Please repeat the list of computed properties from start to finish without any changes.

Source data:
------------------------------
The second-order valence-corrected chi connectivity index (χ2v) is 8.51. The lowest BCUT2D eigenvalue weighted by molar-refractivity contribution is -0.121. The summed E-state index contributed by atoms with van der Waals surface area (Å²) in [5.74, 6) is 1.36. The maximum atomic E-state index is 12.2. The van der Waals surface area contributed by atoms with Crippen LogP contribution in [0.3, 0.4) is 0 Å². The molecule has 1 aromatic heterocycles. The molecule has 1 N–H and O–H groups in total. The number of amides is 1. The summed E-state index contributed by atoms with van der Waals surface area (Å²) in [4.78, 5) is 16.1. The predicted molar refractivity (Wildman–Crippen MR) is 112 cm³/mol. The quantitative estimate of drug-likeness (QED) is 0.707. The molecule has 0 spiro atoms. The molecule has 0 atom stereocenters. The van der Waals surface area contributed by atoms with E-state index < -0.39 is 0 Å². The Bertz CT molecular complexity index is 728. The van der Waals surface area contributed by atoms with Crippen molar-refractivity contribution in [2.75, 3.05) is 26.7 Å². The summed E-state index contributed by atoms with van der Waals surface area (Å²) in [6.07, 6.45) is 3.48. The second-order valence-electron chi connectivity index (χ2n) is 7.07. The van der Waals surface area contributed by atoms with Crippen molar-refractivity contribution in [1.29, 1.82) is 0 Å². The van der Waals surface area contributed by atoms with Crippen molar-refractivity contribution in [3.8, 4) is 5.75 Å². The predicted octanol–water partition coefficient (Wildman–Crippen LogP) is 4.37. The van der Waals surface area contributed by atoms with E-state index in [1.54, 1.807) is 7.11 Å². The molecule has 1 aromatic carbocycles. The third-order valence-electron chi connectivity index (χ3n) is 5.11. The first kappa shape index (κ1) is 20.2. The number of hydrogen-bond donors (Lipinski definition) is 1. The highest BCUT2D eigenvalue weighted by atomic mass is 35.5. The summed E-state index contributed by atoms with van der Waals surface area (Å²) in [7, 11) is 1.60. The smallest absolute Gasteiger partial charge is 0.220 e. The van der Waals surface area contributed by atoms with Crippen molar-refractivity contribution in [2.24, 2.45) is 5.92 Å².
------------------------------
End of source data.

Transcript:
The second-order valence-corrected chi connectivity index (χ2v) is 8.51. The lowest BCUT2D eigenvalue weighted by molar-refractivity contribution is -0.121. The summed E-state index contributed by atoms with van der Waals surface area (Å²) in [5.74, 6) is 1.36. The maximum atomic E-state index is 12.2. The van der Waals surface area contributed by atoms with Crippen LogP contribution in [0.3, 0.4) is 0 Å². The molecule has 1 aromatic heterocycles. The molecule has 1 N–H and O–H groups in total. The number of amides is 1. The summed E-state index contributed by atoms with van der Waals surface area (Å²) in [4.78, 5) is 16.1. The predicted molar refractivity (Wildman–Crippen MR) is 112 cm³/mol. The quantitative estimate of drug-likeness (QED) is 0.707. The molecule has 0 spiro atoms. The molecule has 0 atom stereocenters. The van der Waals surface area contributed by atoms with E-state index < -0.39 is 0 Å². The Bertz CT molecular complexity index is 728. The van der Waals surface area contributed by atoms with Crippen molar-refractivity contribution in [2.75, 3.05) is 26.7 Å². The summed E-state index contributed by atoms with van der Waals surface area (Å²) in [6.07, 6.45) is 3.48. The second-order valence-electron chi connectivity index (χ2n) is 7.07. The van der Waals surface area contributed by atoms with Crippen molar-refractivity contribution in [1.29, 1.82) is 0 Å². The van der Waals surface area contributed by atoms with Crippen molar-refractivity contribution in [3.8, 4) is 5.75 Å². The predicted octanol–water partition coefficient (Wildman–Crippen LogP) is 4.37. The van der Waals surface area contributed by atoms with E-state index in [1.54, 1.807) is 7.11 Å². The molecule has 1 aromatic carbocycles. The third-order valence-electron chi connectivity index (χ3n) is 5.11. The first kappa shape index (κ1) is 20.2. The number of hydrogen-bond donors (Lipinski definition) is 1. The highest BCUT2D eigenvalue weighted by atomic mass is 35.5. The summed E-state index contributed by atoms with van der Waals surface area (Å²) in [7, 11) is 1.60. The smallest absolute Gasteiger partial charge is 0.220 e. The van der Waals surface area contributed by atoms with Crippen molar-refractivity contribution in [2.24, 2.45) is 5.92 Å².